The measurements conducted by Dr. Kumar and the NCF are shining examples of how to take necessary steps to prevent any fatal encounters between people and animals and ensure peace and harmony between the two species. Human-wildlife conflict is a growing problem in India with accelerated urbanization and clearing of land. A recent report by the National Crime Records Bureau (NCRB) indicated that almost 1,000 people were killed in Assam, Maharashtra, and Orissa in conflicts with wild animals between 2009 and 2011. Among the animals that were known to kill people were elephants. However, in Tamil Nadu's Valparai Hill Station, there is a stark contrast to the ongoing fatal encounters between people and animals due to the extraordinary work put by Dr. Kumar and the NCF thanks to the use of advanced technology and extensive communication with local villagers. One example of this outstanding achievement occurred when Dr. Kumar received a call from a village woman in the middle of the night after she saw an elephant outside her house and was worried that her one-month old child's crying might excite the animal. In response, Dr. Kumar encouraged the woman to keep making noise to show that there are people inside and advised her not to go out in the middle of the night. In the meantime, a range officer arrived at the spot to help her and the elephant went away. The following morning, the woman called Dr. Kumar and thanked her him for saving her child. This just one of the few success stories in which people and animals are able to coexist peacefully. However, elsewhere in India there are numerous incidents of human-wildlife conflicts resulting in human and animal deaths as the country continues lose 300 acres of forests and other habitats per day to roads, highways, and mining. With so much shrinking of habitat, it is very crucial that Dr. Kumar's conservation model needs to be simulated in other parts of India where the human-wildlife conflict remains high. Hopefully, this conservation model will also help in curbing similar situations outside India in other places like Africa, Southeast Asia, Sri Lanka, etc.

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Thursday, October 23, 2014

Experts- Increase in Indus River Dolphin Population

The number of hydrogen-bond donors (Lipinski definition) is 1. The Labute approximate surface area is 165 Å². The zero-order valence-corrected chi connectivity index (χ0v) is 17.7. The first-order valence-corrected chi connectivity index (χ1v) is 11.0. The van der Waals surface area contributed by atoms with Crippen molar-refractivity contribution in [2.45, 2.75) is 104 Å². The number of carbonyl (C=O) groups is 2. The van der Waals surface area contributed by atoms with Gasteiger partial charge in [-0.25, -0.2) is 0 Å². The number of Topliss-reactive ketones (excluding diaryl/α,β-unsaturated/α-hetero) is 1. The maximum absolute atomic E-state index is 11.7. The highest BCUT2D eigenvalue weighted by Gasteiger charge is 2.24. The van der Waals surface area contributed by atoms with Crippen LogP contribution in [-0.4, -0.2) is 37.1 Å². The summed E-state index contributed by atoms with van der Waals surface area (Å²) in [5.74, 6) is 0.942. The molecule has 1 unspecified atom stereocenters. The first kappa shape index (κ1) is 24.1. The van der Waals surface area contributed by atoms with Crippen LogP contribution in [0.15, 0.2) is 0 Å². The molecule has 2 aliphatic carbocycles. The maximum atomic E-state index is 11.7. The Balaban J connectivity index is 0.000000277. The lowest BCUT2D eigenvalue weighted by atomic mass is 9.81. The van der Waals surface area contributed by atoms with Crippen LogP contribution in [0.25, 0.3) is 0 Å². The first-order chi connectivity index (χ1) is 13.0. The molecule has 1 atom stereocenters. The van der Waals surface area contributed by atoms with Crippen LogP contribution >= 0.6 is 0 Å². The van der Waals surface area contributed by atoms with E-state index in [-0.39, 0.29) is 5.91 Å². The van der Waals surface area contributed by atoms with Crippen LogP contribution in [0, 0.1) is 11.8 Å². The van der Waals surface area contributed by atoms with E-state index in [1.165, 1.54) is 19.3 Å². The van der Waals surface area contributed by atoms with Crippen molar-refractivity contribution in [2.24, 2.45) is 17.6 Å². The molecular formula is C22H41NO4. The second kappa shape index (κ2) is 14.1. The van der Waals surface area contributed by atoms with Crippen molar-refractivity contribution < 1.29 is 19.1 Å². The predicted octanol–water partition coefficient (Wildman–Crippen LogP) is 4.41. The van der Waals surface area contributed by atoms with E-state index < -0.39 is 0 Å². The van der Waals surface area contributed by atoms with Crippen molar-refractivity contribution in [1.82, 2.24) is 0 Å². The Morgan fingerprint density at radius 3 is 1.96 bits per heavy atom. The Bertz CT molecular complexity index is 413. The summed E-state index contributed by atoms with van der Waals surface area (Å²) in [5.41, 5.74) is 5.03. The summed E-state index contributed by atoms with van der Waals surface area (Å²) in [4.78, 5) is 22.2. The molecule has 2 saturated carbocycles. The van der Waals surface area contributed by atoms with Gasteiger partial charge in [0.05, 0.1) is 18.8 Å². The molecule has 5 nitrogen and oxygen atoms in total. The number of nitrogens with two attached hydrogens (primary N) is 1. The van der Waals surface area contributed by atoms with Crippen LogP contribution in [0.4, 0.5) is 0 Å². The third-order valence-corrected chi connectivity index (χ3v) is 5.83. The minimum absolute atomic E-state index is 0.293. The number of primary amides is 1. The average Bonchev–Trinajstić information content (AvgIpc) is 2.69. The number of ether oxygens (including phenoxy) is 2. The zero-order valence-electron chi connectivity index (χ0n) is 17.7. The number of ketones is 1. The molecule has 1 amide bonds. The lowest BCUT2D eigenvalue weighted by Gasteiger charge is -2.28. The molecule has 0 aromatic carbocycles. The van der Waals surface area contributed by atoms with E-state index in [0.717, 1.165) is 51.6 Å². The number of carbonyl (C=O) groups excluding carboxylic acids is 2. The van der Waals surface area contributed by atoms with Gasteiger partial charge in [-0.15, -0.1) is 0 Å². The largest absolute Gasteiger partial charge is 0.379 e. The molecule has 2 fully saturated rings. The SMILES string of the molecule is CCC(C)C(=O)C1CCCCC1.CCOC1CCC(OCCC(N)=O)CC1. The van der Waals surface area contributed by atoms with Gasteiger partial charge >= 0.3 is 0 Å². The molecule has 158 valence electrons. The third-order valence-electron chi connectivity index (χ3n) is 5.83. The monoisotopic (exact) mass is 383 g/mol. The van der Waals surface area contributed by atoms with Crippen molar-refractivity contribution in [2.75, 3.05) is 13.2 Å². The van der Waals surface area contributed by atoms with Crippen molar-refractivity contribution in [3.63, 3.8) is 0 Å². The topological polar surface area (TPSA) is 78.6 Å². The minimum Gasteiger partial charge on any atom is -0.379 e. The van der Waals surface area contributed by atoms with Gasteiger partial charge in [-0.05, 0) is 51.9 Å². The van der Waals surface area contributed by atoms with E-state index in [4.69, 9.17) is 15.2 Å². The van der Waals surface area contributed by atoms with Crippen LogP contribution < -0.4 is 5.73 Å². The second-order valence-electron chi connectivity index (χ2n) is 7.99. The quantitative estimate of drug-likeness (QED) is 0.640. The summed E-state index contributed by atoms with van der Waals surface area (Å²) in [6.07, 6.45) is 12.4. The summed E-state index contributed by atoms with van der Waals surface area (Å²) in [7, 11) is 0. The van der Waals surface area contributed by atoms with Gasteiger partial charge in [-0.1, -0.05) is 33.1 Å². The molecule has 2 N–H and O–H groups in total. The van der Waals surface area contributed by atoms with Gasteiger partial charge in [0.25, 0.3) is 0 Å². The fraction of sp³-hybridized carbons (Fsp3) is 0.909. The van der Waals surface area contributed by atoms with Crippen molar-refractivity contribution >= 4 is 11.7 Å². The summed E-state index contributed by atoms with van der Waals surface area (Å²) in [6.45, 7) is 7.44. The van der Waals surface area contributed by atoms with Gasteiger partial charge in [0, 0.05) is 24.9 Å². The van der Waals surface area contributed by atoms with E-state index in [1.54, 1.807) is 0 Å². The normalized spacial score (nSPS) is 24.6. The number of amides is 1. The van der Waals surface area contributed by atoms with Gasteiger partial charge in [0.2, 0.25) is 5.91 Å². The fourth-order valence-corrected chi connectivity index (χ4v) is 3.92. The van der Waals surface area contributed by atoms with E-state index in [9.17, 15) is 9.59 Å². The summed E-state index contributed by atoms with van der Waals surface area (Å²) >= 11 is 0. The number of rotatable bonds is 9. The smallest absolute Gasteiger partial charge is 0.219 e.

Indus river dolphin

Experts have recently indicated that the population of the Indus river dolphin is increasing, despite being confronted by threats such as addition of poisonous chemicals in water, illegal fishing, industrial waste, and sewage. A survey conducted in 2011 revealed that the number of dolphins occupying the Indus River between the Chashma and Kotri Barrages was 1,505. According to the World Wildlife Fund's senior project officer in Sukkur Imran Malik, the dolphins ended up towards Kotri Barrage during a powerful flood in 2010 and became vulnerable to slipping into the barrage's offshoot when searching for food during the yearly closure of canals every January. He further added that fishermen dumped poisonous chemicals into the river after the floods eased off, which resulted in considerable damage to the dolphins and other marine life. Since then, the World Wildlife Fund joined forces with the provincial wildlife and fisheries departments to establish an awareness campaign in that regard. In addition, he indicated that there are currently 1,452 dolphins in the river, out of which 96 were documented in between the Chashma and Taunsa Barrages, 465 between the Guddu and Taunsa Barrages, 857 between the Guddu and Sukkur Barrages, and 34 between the Kotri and Sukkur Barrages. According to the deputy conservator of Sukkur's wildlife department Taj Mohammed Shaikh, the reason the dolphin population has increased is due to the ongoing awareness campaign which helped people learn about the significance of marine life. Therefore, there had been no reported incidents of poisonous chemicals being added into the river or canals in the last two to three years.